Zoning for city schools under fire
Four Nelson city primary schools are set to be zoned this year, due to fears that they are being overburdened by high enrolments.
Nelson Central School, Hampden Street School, Clifton Terrace School and Victory Primary School are to be zoned.
Their principals told the Nelson Mail that they were disappointed with the move by the Ministry of Education.
The schools have been told to have enrolment schemes developed and approved by the end of term one, to take effect in term three.
Hampden Street principal Don McLean said his school was not overcrowded, and was not given a choice in the matter by the ministry.
"We hadn't put our hand up for the scheme. If we felt we couldn't manage, we would have," he said.
"Nelson city schools have been like this for years . . . with the rolls going high and low. We have been able to manage."
He said zoning could be useful, however, as the school could not grow much bigger than its current size.
Mr McLean said the Christchurch earthquake had increased class sizes, as did a baby boom in 2006, but numbers would naturally taper off.
He expected the roll to drop once Hampden Street was zoned, because pupils came from other areas of Nelson, as their parents worked in the central city.
Mr McLean said parents often told him that it was great to work near the school because they could easily visit their children and be there for school activities.
Hampden Street's reputation meant that in recent years, it had deliberately not promoted itself, and had asked parents not living close to the school to check out schools in their areas first.
While he was "disappointed" that the schools were being forced into the enrolment scheme, he believed it was positive that schools in the inner city were in it together. They still needed to work out their boundaries, which could overlap.
He expected that the real estate industry would use the new zoning to market properties.
Nelson Central principal Paul Potaka said he was expecting a "management nightmare".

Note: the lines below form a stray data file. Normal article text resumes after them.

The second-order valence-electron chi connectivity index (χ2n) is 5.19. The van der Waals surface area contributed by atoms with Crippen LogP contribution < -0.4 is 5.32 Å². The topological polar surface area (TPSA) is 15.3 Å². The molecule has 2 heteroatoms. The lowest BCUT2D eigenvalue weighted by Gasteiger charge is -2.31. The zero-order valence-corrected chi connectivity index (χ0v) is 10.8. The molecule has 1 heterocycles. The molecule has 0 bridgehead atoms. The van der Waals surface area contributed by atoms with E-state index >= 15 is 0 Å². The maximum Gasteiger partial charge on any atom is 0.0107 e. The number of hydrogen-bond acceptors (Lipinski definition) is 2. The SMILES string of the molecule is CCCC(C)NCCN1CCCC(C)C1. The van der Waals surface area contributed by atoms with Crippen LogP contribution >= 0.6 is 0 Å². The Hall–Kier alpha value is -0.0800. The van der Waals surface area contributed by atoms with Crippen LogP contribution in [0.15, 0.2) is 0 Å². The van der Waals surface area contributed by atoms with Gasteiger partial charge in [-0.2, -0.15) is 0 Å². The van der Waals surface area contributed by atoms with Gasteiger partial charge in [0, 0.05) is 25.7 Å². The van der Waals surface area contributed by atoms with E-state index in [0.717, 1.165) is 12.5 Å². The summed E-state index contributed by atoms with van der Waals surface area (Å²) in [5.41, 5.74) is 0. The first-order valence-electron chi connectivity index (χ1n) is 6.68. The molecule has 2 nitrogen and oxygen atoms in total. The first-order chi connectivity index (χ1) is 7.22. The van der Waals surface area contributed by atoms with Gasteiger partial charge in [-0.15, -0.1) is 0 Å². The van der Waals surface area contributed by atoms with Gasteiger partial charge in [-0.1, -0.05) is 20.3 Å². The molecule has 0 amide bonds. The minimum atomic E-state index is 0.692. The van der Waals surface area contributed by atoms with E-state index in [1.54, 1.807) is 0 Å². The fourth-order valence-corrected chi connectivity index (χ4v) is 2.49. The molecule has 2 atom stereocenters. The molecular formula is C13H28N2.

Rather than zoning, it would be better if schools could have some discretion over how they managed roll growth, he said.
"At present, all the Ministry of Education has to use is a very blunt instrument - school zoning and maximum enrolment numbers. That has the potential to do more harm than good.
"Zoning can achieve what it sets out to do - redirect enrolments to where the accommodation exists. The downside of that is removal of parent choice and creation of a management nightmare for schools.
"For example, in our case we would effectively have three rolls to manage - a bilingual roll, an English-medium roll and a total school roll. It could mean us placing an English-medium enrolment in a bilingual class because that is where space exists."
Clifton Terrace principal Rob Wemyss said was "really disappointed" with the decision. He did not consider any of his classes to be overly full.
"I think a lot of families choose to go to different schools for different reasons. This takes away personal choice."
Victory Primary School acting principal Wendy Taylor said she was unaware of the school being included in the enrolment scheme until told by the Nelson Mail. She said there were talks about the issue in 2011, but nothing eventuated.
She did not believe that Victory had a problem with overcrowding, and expected the enrolment scheme to "make things complicated". She was particularly concerned about refugee families, who were specially catered for at Victory.
Ministry of Education head of sector enablement and support Katrina Casey said Hampden Street and Clifton Terrace had overly full rolls.
"Projections from census data that rolls will continue to grow means overcrowding is also likely in the other two schools.
"Ministry of Education staff met with affected schools in December, and it was agreed the four schools would cooperate to draw up enrolment schemes."
She said the purpose of an enrolment scheme was to avoid overcrowding or the likelihood of overcrowding; to ensure that the selection of applicants for enrolment was carried out in a fair and transparent manner; and to enable the secretary of education to make the best use of existing networks of state schools.
The Nelson Mail